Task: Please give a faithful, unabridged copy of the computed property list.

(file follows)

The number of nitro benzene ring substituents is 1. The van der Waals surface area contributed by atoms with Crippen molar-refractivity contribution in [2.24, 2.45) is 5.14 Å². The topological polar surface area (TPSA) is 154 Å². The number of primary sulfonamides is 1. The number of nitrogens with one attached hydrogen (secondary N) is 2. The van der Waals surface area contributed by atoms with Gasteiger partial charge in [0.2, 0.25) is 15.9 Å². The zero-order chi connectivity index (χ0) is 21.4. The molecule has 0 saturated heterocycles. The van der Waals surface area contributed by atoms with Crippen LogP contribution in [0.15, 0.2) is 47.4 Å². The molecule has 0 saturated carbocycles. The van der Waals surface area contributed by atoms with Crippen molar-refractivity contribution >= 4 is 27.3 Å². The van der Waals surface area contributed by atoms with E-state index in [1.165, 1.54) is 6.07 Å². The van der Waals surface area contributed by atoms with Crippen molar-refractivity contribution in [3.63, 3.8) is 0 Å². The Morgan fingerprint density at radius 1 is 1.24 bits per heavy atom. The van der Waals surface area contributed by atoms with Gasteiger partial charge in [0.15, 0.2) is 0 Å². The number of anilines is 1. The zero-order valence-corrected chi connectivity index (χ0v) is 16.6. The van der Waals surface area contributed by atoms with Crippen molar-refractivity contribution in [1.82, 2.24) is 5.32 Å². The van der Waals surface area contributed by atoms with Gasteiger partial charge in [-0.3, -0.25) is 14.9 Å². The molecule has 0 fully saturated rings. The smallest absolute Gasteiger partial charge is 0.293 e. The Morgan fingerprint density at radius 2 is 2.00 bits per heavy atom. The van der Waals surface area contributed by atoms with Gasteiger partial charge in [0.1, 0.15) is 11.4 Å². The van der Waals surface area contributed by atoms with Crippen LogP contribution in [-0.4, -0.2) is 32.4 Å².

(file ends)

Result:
The number of nitro benzene ring substituents is 1. The van der Waals surface area contributed by atoms with Crippen molar-refractivity contribution in [2.24, 2.45) is 5.14 Å². The topological polar surface area (TPSA) is 154 Å². The number of primary sulfonamides is 1. The number of nitrogens with one attached hydrogen (secondary N) is 2. The van der Waals surface area contributed by atoms with Gasteiger partial charge in [0.2, 0.25) is 15.9 Å². The zero-order chi connectivity index (χ0) is 21.4. The molecule has 0 saturated heterocycles. The van der Waals surface area contributed by atoms with Crippen LogP contribution in [0.15, 0.2) is 47.4 Å². The molecule has 0 saturated carbocycles. The van der Waals surface area contributed by atoms with Crippen molar-refractivity contribution >= 4 is 27.3 Å². The van der Waals surface area contributed by atoms with E-state index in [1.165, 1.54) is 6.07 Å². The van der Waals surface area contributed by atoms with Crippen molar-refractivity contribution in [3.63, 3.8) is 0 Å². The Morgan fingerprint density at radius 1 is 1.24 bits per heavy atom. The van der Waals surface area contributed by atoms with Gasteiger partial charge in [0.15, 0.2) is 0 Å². The number of anilines is 1. The zero-order valence-corrected chi connectivity index (χ0v) is 16.6. The van der Waals surface area contributed by atoms with Crippen molar-refractivity contribution in [1.82, 2.24) is 5.32 Å². The van der Waals surface area contributed by atoms with Gasteiger partial charge in [-0.3, -0.25) is 14.9 Å². The molecule has 0 fully saturated rings. The smallest absolute Gasteiger partial charge is 0.293 e. The Morgan fingerprint density at radius 2 is 2.00 bits per heavy atom. The van der Waals surface area contributed by atoms with Gasteiger partial charge in [0.1, 0.15) is 11.4 Å². The van der Waals surface area contributed by atoms with Crippen LogP contribution in [-0.4, -0.2) is 32.4 Å².